Mavs' Carlisle respects, relates to Garrett

December, 27, 2013
12/27/13
8:00
PM ET
DALLAS – If Jerry Jones listens to Dallas Mavericks coach Rick Carlisle long enough, he might end up offering Jason Garrett a lifetime contract extension.

Carlisle has become a Cowboys fan and friend of Garrett’s in recent years, somewhat regularly visiting Valley Ranch during the Mavs’ offseason. As a head coach who has dealt with his share of adversity, Carlisle also has tremendous admiration for how Garrett has handled the various difficult circumstances encountered by the Cowboys this season.

Garrett faces arguably his biggest challenge during his three-plus year tenure as a head coach, preparing the Cowboys to face the Philadelphia Eagles in the de facto NFC East title game after franchise quarterback Tony Romo underwent season-ending back surgery.

[+] EnlargeJason Garrett
Tim Heitman/USA TODAY SportsWill Cowboys coach Jason Garrett have reason to cheer on Sunday? Rick Carlisle, coach of the NBA's Mavericks and Garrett's friend, thinks so.
“When things don't go well and you have upheaval and you have adversity, that's when the head coach has to step up in a leadership position and has to direct, has to lead, has to sometimes re-direct focus, whatever the case,” Carlisle said Friday on 103.3 FM ESPN. “We've all been through some of this stuff. I went through the brawl year in Indiana when we had three guys suspended for half of the year and we lost Ron Artest for the rest of the year. In those situations, you've got to look around and convince your guys that there are great seeds of opportunity there. And I know that's what Jason Garrett is doing now.

“I have such high respect for him. I've been over there probably a dozen times in the last two and a half, three years, sitting in on meetings, see how he organizes, how he cultivates togetherness on that team. They've gone through some incredibly difficult things with health issues, now Romo’s out and everybody’s calling for his job. This guy always just stays the course and keeps working with his guys. I have super, tremendous respect for him. He would be successful in almost any position you put him in.”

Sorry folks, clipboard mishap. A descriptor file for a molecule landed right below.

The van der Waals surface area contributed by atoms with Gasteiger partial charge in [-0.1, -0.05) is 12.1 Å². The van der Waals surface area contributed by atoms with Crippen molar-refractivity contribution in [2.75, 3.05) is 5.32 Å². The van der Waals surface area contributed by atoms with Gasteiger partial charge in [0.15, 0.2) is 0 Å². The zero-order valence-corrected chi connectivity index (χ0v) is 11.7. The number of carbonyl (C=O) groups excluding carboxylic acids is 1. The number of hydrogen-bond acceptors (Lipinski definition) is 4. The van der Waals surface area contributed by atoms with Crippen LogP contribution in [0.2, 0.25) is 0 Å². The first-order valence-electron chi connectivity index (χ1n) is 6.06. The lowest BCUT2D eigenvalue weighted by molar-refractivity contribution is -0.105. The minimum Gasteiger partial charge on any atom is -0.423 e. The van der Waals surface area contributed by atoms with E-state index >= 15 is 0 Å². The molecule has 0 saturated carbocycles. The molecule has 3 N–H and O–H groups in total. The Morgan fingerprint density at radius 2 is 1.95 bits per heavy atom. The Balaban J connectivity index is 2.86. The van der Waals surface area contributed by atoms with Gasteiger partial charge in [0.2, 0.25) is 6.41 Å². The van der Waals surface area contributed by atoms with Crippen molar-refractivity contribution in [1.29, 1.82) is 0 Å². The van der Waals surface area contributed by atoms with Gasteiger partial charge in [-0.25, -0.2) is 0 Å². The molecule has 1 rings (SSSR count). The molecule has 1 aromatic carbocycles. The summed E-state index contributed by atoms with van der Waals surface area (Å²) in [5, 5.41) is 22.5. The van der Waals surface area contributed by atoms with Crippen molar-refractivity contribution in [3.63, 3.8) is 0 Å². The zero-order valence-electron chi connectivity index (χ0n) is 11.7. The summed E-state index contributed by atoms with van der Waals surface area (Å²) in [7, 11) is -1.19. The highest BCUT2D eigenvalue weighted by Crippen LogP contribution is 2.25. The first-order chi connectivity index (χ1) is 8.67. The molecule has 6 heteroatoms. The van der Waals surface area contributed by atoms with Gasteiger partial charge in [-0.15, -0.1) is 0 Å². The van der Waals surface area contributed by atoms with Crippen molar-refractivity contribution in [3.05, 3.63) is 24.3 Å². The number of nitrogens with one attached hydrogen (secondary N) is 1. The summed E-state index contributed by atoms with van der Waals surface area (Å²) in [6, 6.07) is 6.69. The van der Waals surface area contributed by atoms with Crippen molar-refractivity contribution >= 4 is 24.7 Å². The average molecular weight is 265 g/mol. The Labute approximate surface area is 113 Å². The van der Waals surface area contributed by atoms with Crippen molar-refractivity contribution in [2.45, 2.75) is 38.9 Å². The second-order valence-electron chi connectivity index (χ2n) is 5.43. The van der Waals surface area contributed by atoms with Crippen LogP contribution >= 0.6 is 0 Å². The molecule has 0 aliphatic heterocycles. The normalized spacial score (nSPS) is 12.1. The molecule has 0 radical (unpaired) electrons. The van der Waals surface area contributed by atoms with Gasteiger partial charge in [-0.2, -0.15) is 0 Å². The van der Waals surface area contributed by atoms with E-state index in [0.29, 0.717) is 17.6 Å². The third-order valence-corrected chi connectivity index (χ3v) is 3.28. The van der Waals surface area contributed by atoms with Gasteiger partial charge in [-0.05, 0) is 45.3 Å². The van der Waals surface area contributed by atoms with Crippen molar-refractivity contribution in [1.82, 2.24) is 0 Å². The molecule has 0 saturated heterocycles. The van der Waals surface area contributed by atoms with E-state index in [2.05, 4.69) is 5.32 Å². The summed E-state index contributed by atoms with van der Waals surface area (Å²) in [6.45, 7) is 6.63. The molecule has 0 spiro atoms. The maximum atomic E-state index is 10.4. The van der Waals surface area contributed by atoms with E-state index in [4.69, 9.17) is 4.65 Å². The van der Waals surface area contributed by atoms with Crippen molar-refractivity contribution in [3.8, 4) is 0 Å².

Carlisle referenced the infamous “Malice at the Palace,” the Nov. 2004 brawl between the Pacers and Pistons when he was Indiana’s head coach. That resulted in lengthy suspensions for three of the Pacers’ best players: Artest (rest of season), Stephen Jackson (30 games) and Jermaine O’Neal (15 games). Indiana still advanced to the conference semifinals that season.

That situation is somewhat comparable to the rash of injuries that have hit the Cowboys this season. The headliner Romo, but the Dallas defense has been hit especially hard by injuries since the start of training camp.

According to Carlisle, psychology is a higher priority than even scheme for a head coach dealing with such situations.

“I believe that the most important thing in a leadership position of being a head coach is your demeanor and body language in the face of what I call adversity, high-level adversity, upheaval, whatever you have,” Carlisle said. “If you present an air that you understand the direction that the team needs to go and you have an air of, ‘Follow me and we’ll be OK,’ that sets a phenomenally important tone. Jason does all those things.

“Look, they’ve had so many health issues the past couple of years. The fact that they’ve remained competitive and had some really difficult losses and came back and bounced back and had some really good wins after getting crushed a couple of times, that tells you that there’s strong leadership there. Face it, being the head coach or the quarterback of the Dallas Cowboys is an incredibly demanding position to be in for both Garrett and Romo because there’s just such incredibly heightened hype and attention on the Cowboys. I think it’s one of those situations, and I think Garrett has grown tremendously because he’s done something that’s very difficult to do. He’s kept the team extremely competitive, he’s kept the attention on the things he needs to keep it on and he’s let his owner be his own man. That’s a gift that he has. Few coaches in that situation would be able to do what he’s done. …

“If there’s anybody that can get that thing together and find a way to have one of those Hail Mary games where you make something happen and you buck all the odds, I mean, Jason’s the guy to do it. I give them a puncher’s chance this weekend.”

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